Chemotherapy-Induced Anagen Effluvium: Diffuse or Patterned?

    January 2007 in “Dermatology
    Ralph M. Trüeb
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    TLDR Chemotherapy can cause rapid, extensive hair loss, with patterns varying between individuals.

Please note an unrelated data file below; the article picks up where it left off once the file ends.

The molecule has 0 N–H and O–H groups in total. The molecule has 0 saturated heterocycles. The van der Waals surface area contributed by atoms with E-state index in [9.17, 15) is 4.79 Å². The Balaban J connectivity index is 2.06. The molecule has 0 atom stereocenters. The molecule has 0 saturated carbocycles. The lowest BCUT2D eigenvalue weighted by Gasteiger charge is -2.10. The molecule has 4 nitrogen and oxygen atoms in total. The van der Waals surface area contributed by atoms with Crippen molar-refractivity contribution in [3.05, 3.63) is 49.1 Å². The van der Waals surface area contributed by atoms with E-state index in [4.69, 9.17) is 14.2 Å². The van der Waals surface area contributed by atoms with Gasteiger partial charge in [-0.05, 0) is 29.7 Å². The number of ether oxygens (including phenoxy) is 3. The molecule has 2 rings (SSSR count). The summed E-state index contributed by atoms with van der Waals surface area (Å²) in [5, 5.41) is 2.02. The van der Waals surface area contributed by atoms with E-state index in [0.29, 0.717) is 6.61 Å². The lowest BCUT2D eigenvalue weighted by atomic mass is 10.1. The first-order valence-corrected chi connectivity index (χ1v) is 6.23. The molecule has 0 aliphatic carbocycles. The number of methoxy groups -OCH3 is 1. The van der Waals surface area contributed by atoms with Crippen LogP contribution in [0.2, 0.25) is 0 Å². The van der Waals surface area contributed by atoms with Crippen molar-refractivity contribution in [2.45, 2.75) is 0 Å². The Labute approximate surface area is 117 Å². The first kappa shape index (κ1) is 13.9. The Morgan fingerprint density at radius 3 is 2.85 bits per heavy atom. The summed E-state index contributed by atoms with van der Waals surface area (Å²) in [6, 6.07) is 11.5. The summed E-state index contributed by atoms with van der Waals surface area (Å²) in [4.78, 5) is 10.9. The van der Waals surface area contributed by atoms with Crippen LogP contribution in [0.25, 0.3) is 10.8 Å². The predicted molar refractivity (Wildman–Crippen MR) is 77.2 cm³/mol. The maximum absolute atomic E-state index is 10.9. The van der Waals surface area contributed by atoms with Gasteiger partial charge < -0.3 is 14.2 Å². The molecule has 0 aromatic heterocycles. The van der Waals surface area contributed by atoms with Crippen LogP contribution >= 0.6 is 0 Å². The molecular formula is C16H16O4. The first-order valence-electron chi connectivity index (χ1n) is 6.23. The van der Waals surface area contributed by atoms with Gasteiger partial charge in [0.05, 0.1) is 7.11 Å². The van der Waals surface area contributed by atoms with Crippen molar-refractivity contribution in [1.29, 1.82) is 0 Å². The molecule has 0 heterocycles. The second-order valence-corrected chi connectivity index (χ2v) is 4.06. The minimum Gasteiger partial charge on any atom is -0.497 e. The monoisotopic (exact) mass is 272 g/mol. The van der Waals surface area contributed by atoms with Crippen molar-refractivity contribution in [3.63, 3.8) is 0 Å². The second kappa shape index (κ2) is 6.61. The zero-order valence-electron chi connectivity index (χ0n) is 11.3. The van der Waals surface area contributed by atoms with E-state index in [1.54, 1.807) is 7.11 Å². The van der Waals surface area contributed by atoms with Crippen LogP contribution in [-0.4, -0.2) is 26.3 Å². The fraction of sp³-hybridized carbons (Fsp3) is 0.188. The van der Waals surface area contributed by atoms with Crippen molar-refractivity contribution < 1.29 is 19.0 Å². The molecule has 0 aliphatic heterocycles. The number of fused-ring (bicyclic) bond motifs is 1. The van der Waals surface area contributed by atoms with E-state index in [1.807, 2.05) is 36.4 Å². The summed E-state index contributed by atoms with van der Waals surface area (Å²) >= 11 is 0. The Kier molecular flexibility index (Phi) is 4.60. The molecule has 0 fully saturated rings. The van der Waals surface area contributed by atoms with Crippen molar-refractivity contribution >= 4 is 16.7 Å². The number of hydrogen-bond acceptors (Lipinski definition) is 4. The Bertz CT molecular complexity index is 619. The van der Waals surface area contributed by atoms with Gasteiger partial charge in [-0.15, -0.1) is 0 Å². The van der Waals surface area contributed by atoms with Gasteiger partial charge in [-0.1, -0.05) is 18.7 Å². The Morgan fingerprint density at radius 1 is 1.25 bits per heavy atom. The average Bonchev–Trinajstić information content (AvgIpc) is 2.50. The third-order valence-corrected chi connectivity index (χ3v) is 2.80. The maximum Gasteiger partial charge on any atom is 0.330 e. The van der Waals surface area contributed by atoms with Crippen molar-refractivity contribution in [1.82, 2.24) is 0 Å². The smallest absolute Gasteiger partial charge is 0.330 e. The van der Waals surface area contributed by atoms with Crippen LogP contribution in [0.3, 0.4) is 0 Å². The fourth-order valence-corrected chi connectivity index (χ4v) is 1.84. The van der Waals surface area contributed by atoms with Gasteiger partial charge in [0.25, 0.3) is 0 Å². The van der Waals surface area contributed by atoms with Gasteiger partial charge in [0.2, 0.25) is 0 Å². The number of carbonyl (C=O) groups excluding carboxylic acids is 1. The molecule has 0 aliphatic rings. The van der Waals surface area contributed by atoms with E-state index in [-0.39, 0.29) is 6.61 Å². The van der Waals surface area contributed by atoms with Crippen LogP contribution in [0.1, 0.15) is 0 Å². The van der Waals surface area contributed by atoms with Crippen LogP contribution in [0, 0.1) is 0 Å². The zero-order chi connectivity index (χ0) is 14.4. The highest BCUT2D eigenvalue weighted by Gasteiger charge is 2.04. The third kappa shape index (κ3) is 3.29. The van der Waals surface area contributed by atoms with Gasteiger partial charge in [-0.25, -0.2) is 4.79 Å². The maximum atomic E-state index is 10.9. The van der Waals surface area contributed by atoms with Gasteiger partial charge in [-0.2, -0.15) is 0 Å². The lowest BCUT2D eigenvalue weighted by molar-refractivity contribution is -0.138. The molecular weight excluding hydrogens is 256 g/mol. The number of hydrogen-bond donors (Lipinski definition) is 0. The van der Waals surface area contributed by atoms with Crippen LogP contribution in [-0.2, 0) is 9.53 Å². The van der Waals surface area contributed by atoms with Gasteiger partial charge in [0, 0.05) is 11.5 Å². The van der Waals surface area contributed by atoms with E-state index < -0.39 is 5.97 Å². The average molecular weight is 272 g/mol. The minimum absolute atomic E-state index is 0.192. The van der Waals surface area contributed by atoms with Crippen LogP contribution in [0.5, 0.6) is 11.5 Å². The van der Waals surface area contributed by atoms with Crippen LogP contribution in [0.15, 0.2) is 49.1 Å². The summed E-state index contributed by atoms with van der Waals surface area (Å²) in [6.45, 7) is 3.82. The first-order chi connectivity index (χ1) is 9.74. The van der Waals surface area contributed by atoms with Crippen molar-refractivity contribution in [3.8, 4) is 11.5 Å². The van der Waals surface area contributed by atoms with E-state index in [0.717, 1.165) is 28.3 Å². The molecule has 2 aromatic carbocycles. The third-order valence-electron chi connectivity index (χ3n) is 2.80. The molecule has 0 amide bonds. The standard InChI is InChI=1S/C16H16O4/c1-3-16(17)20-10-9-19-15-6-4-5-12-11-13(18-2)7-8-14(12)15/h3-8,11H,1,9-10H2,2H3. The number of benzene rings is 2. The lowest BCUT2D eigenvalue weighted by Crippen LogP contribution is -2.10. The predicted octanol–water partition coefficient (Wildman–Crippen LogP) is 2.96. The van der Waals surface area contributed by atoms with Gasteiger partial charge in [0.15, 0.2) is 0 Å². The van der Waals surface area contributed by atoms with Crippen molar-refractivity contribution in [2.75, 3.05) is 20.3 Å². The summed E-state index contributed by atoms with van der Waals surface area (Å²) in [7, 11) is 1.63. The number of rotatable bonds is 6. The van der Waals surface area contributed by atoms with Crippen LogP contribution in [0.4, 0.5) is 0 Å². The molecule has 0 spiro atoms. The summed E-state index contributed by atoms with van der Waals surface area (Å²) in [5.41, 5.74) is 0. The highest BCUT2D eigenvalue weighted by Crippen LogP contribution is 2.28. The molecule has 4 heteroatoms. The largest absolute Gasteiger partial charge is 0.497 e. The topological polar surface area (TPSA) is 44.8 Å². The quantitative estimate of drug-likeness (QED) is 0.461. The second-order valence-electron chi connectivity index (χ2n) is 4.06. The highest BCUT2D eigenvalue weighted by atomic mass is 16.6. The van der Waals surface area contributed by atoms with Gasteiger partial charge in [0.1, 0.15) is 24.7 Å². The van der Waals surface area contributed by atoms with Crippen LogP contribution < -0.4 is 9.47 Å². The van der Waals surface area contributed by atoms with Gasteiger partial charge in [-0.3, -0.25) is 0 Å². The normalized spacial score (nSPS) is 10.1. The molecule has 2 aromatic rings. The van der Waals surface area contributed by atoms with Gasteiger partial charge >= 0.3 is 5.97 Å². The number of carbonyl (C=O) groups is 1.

The document discusses chemotherapy-induced anagen effluvium, a type of hair loss that occurs due to the toxic effects of chemotherapy on the rapidly dividing cells of the hair follicle during the anagen phase. Early studies by Crounse and van Scott found that high doses of chemotherapy could lead to easy epilation and diffuse hair loss, while lower doses caused only segmental thinning without hair shaft fracture. Kligman's study on patients receiving high-dose cyclophosphamide confirmed these findings, noting that despite the reduction in hair bulb volume, the hair remained in anagen phase. Anagen effluvium is characterized by rapid and extensive hair loss, as opposed to telogen effluvium, which has a latent period and less hair loss. The document also mentions that factors such as the phase of hair growth at the time of insult, the intensity and duration of the insult, and the synchronization of hair cycles influence the pattern of hair loss. While chemotherapy-induced anagen effluvium has been traditionally seen as acute diffuse hair loss, a study by Yun and Kim in the same issue of Dermatology suggests that it can present with distinct patterns and differs between men and women. The document concludes by suggesting that understanding the mechanisms of chemotherapy-induced hair loss could aid in developing more effective management strategies for this condition.
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